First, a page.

Chief Resilience Officer

Chief Resilience Officer

Board and CEO take note. Resilience is a foundation for an organisation to survive and thrive. Organisational development in the last 25 years has focused on optimisation, speed and safety. The result is fragility. A fragile organisation suffers painful distress and malfunction in times of disruption.

Optimisation removes the redundancy necessary to bounce back from adversity. People are working at full pace when they are tired, distracted and overloaded. Speed removes reflection and innovation. People are racing through tasks and rarely stopping to reflect. Safety reduces risk and removes alertness and flexibility.

Our business environment has driven into disruptive change. Hundred year events strike every couple of years. Digitalisation is removing jobs and traditional skill-sets at breakneck speed. Competition is coming in from every angle. International conflict and migration are throwing communities into new orbits.

The mantras of optimisation, speed and safety are focused on control and stability. We must now adapt to radical disruption and turbulence. Resilience is the integrating solution. Resilience is far more than bounce back from adversity. It must include the ability to adapt with courage, to innovate and transform, and to retain and nurture strong connection and cooperation between people.

Preparing human capital and business process to meet the onslaught of disruptive turbulence requires a higher level of governance and executive action. This is the role of the Chief Resilience Officer (CRO) who must report directly to the CEO and the board. Leading institutes in the practice of Resilience are very clear about the primary call for a CRO. The Rockefeller 100 Resilient Cities has recently advocated this role for every city preparing to negotiate the future.

What the CRO must do:

  1. Understand how Resilience works in the complex system of organisational life
  2. Seek out and define the strategic scenarios or risk and opportunity
  3. Document and prepare for the likely disruptions and transformations required
  4. Design and coach organisational functions to be ready and resilient
  5. Relentlessly support and coach resilience building behaviours
  6. Guide the board and coach the CEO to ensure Resilience is a priority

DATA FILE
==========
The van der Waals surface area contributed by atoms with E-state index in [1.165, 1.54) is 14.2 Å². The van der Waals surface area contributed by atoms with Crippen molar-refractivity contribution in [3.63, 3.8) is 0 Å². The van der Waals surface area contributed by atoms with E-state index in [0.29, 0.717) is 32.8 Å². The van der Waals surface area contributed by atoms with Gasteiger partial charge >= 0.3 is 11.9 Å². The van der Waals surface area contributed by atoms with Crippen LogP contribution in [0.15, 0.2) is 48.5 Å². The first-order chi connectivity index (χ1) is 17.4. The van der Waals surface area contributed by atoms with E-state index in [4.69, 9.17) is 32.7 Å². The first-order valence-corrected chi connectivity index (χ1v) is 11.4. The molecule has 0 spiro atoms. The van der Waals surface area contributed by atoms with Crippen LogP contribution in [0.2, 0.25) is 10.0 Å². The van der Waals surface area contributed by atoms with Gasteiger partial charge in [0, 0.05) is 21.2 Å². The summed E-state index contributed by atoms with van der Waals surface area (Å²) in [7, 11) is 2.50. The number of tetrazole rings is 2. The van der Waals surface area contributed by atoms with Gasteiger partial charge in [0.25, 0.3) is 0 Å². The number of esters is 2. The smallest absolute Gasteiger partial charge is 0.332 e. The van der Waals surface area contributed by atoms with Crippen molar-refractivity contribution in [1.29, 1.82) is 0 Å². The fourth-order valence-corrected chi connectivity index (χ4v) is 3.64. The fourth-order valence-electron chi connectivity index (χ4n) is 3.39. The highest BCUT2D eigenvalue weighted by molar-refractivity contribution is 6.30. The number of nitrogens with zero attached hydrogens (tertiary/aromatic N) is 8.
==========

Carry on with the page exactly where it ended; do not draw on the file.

Practically, we understand how a military commander or sports team coach is specifically tasked with the responsibility of developing capability, connection and readiness for the campaigns ahead. This is a good template for an organisation. The CRO is the organisational coach accountable to ensure the organisation is capable, connected and ready for the future.

What the CRO skill-set looks like:

  1. Deep thinker: resilience is multidisciplinary and complex and takes time to master
  2. Integrative leader: resilience has to work across silos and systems skilfully
  3. Coach and collaborator: execution requires hands-on engagement with teams
  4. Visionary: being resilient requires a long-term view presented with energy
  5. Powerful communicator: deep knowledge, clear thought and powerful messaging
  6. Effective coach and instructor in physical, emotional and cognitive resilience.

How to secure the Chief Resilience Officer:

The CRO role requires knowledge, maturity and experience. They must have good business knowledge and a capability to influence hard-nosed short-term cost and profit focus. They will also have to have a deep understanding of human, environmental, financial, and operational systems. Many of these skills will be within the organisation or can be provided by expert advisors but the CRO must be able to understand and connect these systems and perspectives.

Much of the skill-set exists in safety, human resources, technology and finance but these are too narrow and compliance based. The CRO must be a visionary, risk-taker and collaborator. This will be the hardest element to secure and manage. To find a clear thinker who is both entrepreneurial and deeply collaborative is a rare mix.

In time, disruptive turbulence will force the emergence of this role. Boards must begin the conversation immediately. CEO’s must begin to research and understand what resilience means to their organisation. Executive teams might begin with a handpicked team to bring together the required skills. Executive teams must seek out advice and industry-specific insights from multiple experts.